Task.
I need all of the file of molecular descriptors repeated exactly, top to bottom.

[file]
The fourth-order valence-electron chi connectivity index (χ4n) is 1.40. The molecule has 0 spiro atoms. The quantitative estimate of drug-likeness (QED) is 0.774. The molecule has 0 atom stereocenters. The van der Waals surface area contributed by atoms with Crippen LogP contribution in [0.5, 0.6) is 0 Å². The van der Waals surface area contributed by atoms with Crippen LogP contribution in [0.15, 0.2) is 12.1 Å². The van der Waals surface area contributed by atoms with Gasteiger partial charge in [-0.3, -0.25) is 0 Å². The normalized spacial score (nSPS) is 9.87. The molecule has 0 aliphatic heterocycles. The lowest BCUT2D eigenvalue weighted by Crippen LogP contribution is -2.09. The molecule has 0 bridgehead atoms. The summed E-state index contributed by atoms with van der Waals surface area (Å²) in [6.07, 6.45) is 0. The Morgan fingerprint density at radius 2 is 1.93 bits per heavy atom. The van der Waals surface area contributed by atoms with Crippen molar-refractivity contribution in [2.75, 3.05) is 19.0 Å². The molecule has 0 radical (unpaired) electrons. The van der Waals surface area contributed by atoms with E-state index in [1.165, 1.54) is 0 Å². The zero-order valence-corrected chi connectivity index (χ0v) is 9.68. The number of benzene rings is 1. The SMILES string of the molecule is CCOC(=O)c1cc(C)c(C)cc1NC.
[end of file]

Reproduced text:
The fourth-order valence-electron chi connectivity index (χ4n) is 1.40. The molecule has 0 spiro atoms. The quantitative estimate of drug-likeness (QED) is 0.774. The molecule has 0 atom stereocenters. The van der Waals surface area contributed by atoms with Crippen LogP contribution in [0.5, 0.6) is 0 Å². The van der Waals surface area contributed by atoms with Crippen LogP contribution in [0.15, 0.2) is 12.1 Å². The van der Waals surface area contributed by atoms with Gasteiger partial charge in [-0.3, -0.25) is 0 Å². The normalized spacial score (nSPS) is 9.87. The molecule has 0 aliphatic heterocycles. The lowest BCUT2D eigenvalue weighted by Crippen LogP contribution is -2.09. The molecule has 0 bridgehead atoms. The summed E-state index contributed by atoms with van der Waals surface area (Å²) in [6.07, 6.45) is 0. The Morgan fingerprint density at radius 2 is 1.93 bits per heavy atom. The van der Waals surface area contributed by atoms with Crippen molar-refractivity contribution in [2.75, 3.05) is 19.0 Å². The molecule has 0 radical (unpaired) electrons. The van der Waals surface area contributed by atoms with E-state index in [1.165, 1.54) is 0 Å². The zero-order valence-corrected chi connectivity index (χ0v) is 9.68. The number of benzene rings is 1. The SMILES string of the molecule is CCOC(=O)c1cc(C)c(C)cc1NC.